Egypt's Minister of Information Salah Abdel-Maksoud has once again caused a public uproar in both the Egyptian press and on social media sites, after more comments which critics describe as "inappropriate."
While discussing the latest developments in the media during a press conference Wednesday, Abdel-Maksoud got into a heated conversation with a female reporter over whether or not state television has changed since the January 25 Revolution.
The coverage of the state television is widely believed to be biased in favour of state authorities. When the reporter asked about the content aired on Egyptian television channels, the minister answered with the same comment that had drawn criticism against him last week.
"Come and I will show you where are the developments [of the state television]," he said to the Nahar television reporter, a phrasing that in Egyptian dialect is widely believed to bear sexual offence.
Abdel-Maksoud came under fire last week when a female Egyptian journalist accused him of harassment after he made the same comment in reply to a similar question. The conference was filmed and the slip-up was widely circulated via social media networks.
Prior to the two recent incidents, Abdel-Maksoud had been accused of sexually harassing a female Syrian television host during an interview. "I hope your questions are not as hot as you are," he said during the interview.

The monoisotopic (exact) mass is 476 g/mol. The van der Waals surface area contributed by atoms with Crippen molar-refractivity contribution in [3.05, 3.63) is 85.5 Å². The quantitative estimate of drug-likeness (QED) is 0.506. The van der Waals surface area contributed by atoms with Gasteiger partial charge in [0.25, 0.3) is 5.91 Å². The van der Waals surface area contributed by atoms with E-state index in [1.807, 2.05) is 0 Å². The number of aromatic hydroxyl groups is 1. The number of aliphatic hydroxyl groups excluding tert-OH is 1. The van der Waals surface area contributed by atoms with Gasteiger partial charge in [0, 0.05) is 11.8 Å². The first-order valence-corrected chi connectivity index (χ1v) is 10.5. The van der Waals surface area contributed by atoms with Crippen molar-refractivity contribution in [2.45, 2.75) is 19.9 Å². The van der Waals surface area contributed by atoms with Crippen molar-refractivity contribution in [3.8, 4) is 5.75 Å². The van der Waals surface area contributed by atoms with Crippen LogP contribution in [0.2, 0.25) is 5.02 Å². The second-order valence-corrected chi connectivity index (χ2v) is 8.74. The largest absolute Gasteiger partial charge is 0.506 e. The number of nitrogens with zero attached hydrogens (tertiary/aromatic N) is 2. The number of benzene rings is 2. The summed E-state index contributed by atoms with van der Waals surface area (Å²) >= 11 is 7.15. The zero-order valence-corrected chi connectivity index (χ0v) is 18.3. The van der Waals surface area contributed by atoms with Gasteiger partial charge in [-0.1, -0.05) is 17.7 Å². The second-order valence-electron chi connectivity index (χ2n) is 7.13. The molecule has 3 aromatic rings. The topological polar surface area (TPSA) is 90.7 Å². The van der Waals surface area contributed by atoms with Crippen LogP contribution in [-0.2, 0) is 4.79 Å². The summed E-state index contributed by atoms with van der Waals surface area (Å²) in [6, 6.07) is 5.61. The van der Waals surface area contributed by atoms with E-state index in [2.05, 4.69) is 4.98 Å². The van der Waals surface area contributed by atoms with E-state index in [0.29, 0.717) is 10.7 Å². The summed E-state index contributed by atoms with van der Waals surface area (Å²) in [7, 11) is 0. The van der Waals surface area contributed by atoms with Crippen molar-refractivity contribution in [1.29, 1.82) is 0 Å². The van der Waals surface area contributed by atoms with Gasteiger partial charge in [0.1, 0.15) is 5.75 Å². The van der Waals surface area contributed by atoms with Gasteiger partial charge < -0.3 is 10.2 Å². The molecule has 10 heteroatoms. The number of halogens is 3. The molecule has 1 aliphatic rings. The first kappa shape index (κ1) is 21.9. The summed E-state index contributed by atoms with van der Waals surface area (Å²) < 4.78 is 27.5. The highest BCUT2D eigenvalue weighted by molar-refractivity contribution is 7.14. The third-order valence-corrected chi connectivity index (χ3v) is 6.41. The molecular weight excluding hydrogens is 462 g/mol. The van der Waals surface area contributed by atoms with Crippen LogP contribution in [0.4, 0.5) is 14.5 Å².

In Wednesday's conference, the minister spoke about how the revolution restored freedom of expression in Egypt, asserting that there are no restrictions on freedoms, especially the freedom of the media.
"For the first time in the history of the Egyptian constitution, newspapers are being licensed with more freedom," said Abdel-Maksoud, who also denied that the ministry was thinking about renting out the national television and radio building known as Maspero.
The minister also spoke about the salaries of national television and radio employees, denying rumours that there would be salary cuts. "Egypt is a rich country…and we did not borrow to pay for the salaries,” he said.
This week thousands of national television and radio employees protested against the minister, demanding his dismissal. The employees protested new wage scales and what they claim are ministry-imposed restrictions on coverage.
"I hope to be the last minister of information in Egypt; I pray to God to be so," said Abdel-Maksoud, referencing the many calls since the ousting of Mubarak in 2011 to get rid of the post.